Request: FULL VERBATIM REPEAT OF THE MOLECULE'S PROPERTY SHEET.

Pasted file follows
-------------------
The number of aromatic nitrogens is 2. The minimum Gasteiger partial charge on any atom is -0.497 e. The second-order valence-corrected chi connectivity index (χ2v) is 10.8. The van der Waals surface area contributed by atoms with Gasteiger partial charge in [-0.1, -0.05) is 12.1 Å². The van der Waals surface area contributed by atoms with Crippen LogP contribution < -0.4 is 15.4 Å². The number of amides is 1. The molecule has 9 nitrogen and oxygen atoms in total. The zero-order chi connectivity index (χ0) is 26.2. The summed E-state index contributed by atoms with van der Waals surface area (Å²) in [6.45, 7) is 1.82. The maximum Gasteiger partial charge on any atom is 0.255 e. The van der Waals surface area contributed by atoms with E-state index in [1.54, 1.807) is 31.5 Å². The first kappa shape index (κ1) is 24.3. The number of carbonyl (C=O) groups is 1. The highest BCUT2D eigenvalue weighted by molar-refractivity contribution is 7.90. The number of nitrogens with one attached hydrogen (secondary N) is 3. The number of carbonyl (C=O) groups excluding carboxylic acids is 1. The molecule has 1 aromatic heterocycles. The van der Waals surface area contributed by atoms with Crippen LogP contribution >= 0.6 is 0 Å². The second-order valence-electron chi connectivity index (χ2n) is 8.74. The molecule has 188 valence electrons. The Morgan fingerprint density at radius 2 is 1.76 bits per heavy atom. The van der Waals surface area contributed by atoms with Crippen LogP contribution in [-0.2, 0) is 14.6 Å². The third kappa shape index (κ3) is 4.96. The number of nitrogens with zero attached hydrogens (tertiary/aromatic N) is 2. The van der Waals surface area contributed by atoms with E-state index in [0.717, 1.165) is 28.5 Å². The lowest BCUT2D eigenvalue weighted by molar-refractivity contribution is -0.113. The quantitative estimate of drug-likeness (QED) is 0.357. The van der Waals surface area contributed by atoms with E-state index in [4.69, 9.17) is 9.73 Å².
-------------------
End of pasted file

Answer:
The number of aromatic nitrogens is 2. The minimum Gasteiger partial charge on any atom is -0.497 e. The second-order valence-corrected chi connectivity index (χ2v) is 10.8. The van der Waals surface area contributed by atoms with Gasteiger partial charge in [-0.1, -0.05) is 12.1 Å². The van der Waals surface area contributed by atoms with Crippen LogP contribution < -0.4 is 15.4 Å². The number of amides is 1. The molecule has 9 nitrogen and oxygen atoms in total. The zero-order chi connectivity index (χ0) is 26.2. The summed E-state index contributed by atoms with van der Waals surface area (Å²) in [6.45, 7) is 1.82. The maximum Gasteiger partial charge on any atom is 0.255 e. The van der Waals surface area contributed by atoms with E-state index in [1.54, 1.807) is 31.5 Å². The first kappa shape index (κ1) is 24.3. The number of carbonyl (C=O) groups is 1. The highest BCUT2D eigenvalue weighted by molar-refractivity contribution is 7.90. The number of nitrogens with one attached hydrogen (secondary N) is 3. The number of carbonyl (C=O) groups excluding carboxylic acids is 1. The molecule has 1 aromatic heterocycles. The van der Waals surface area contributed by atoms with Crippen LogP contribution >= 0.6 is 0 Å². The second-order valence-electron chi connectivity index (χ2n) is 8.74. The molecule has 188 valence electrons. The Morgan fingerprint density at radius 2 is 1.76 bits per heavy atom. The van der Waals surface area contributed by atoms with Crippen LogP contribution in [-0.2, 0) is 14.6 Å². The third kappa shape index (κ3) is 4.96. The number of nitrogens with zero attached hydrogens (tertiary/aromatic N) is 2. The van der Waals surface area contributed by atoms with E-state index in [0.717, 1.165) is 28.5 Å². The lowest BCUT2D eigenvalue weighted by molar-refractivity contribution is -0.113. The quantitative estimate of drug-likeness (QED) is 0.357. The van der Waals surface area contributed by atoms with E-state index in [4.69, 9.17) is 9.73 Å².